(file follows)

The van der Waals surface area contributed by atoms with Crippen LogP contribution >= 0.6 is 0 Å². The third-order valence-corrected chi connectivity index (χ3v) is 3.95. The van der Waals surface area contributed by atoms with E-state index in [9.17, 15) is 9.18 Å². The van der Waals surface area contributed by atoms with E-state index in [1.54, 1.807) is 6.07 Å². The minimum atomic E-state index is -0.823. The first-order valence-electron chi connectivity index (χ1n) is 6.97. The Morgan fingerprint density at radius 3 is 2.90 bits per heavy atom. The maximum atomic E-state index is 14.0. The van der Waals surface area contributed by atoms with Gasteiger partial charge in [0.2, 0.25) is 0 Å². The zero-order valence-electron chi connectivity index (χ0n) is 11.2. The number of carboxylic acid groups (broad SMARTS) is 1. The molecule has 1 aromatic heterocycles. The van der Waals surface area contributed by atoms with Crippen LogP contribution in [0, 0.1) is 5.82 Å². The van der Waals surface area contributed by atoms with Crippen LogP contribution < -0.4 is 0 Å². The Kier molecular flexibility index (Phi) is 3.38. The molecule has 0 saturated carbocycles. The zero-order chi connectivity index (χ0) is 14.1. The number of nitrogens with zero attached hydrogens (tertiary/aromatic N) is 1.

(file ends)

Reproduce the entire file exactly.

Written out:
The van der Waals surface area contributed by atoms with Crippen LogP contribution >= 0.6 is 0 Å². The third-order valence-corrected chi connectivity index (χ3v) is 3.95. The van der Waals surface area contributed by atoms with E-state index in [9.17, 15) is 9.18 Å². The van der Waals surface area contributed by atoms with E-state index in [1.54, 1.807) is 6.07 Å². The minimum atomic E-state index is -0.823. The first-order valence-electron chi connectivity index (χ1n) is 6.97. The Morgan fingerprint density at radius 3 is 2.90 bits per heavy atom. The maximum atomic E-state index is 14.0. The van der Waals surface area contributed by atoms with Gasteiger partial charge in [0.2, 0.25) is 0 Å². The zero-order valence-electron chi connectivity index (χ0n) is 11.2. The number of carboxylic acid groups (broad SMARTS) is 1. The molecule has 1 aromatic heterocycles. The van der Waals surface area contributed by atoms with Crippen LogP contribution in [0, 0.1) is 5.82 Å². The van der Waals surface area contributed by atoms with Crippen LogP contribution < -0.4 is 0 Å². The Kier molecular flexibility index (Phi) is 3.38. The molecule has 0 saturated carbocycles. The zero-order chi connectivity index (χ0) is 14.1. The number of nitrogens with zero attached hydrogens (tertiary/aromatic N) is 1.